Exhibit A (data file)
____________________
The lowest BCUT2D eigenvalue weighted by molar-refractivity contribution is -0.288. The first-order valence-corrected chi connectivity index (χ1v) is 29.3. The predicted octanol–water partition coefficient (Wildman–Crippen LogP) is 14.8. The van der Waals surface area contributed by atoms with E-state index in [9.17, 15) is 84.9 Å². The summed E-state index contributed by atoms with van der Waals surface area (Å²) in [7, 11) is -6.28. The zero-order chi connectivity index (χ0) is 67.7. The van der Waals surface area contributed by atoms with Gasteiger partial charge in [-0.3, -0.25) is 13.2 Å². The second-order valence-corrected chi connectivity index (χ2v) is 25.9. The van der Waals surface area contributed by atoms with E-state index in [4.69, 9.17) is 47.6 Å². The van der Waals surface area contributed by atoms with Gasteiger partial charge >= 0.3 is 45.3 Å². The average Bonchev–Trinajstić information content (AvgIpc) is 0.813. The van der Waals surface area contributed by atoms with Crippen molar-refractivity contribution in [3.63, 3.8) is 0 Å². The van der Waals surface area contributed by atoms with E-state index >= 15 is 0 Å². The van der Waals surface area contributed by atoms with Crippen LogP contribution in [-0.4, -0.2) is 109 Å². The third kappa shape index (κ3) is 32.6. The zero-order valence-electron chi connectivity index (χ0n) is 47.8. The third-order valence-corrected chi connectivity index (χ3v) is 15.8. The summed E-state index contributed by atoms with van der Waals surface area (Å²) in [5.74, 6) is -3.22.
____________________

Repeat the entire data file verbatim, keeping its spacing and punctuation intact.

The lowest BCUT2D eigenvalue weighted by molar-refractivity contribution is -0.288. The first-order valence-corrected chi connectivity index (χ1v) is 29.3. The predicted octanol–water partition coefficient (Wildman–Crippen LogP) is 14.8. The van der Waals surface area contributed by atoms with E-state index in [9.17, 15) is 84.9 Å². The summed E-state index contributed by atoms with van der Waals surface area (Å²) in [7, 11) is -6.28. The zero-order chi connectivity index (χ0) is 67.7. The van der Waals surface area contributed by atoms with Gasteiger partial charge in [-0.3, -0.25) is 13.2 Å². The second-order valence-corrected chi connectivity index (χ2v) is 25.9. The van der Waals surface area contributed by atoms with E-state index in [4.69, 9.17) is 47.6 Å². The van der Waals surface area contributed by atoms with Gasteiger partial charge >= 0.3 is 45.3 Å². The average Bonchev–Trinajstić information content (AvgIpc) is 0.813. The van der Waals surface area contributed by atoms with Crippen molar-refractivity contribution in [3.63, 3.8) is 0 Å². The van der Waals surface area contributed by atoms with E-state index >= 15 is 0 Å². The van der Waals surface area contributed by atoms with Crippen LogP contribution in [-0.4, -0.2) is 109 Å². The third kappa shape index (κ3) is 32.6. The zero-order valence-electron chi connectivity index (χ0n) is 47.8. The third-order valence-corrected chi connectivity index (χ3v) is 15.8. The summed E-state index contributed by atoms with van der Waals surface area (Å²) in [5.74, 6) is -3.22.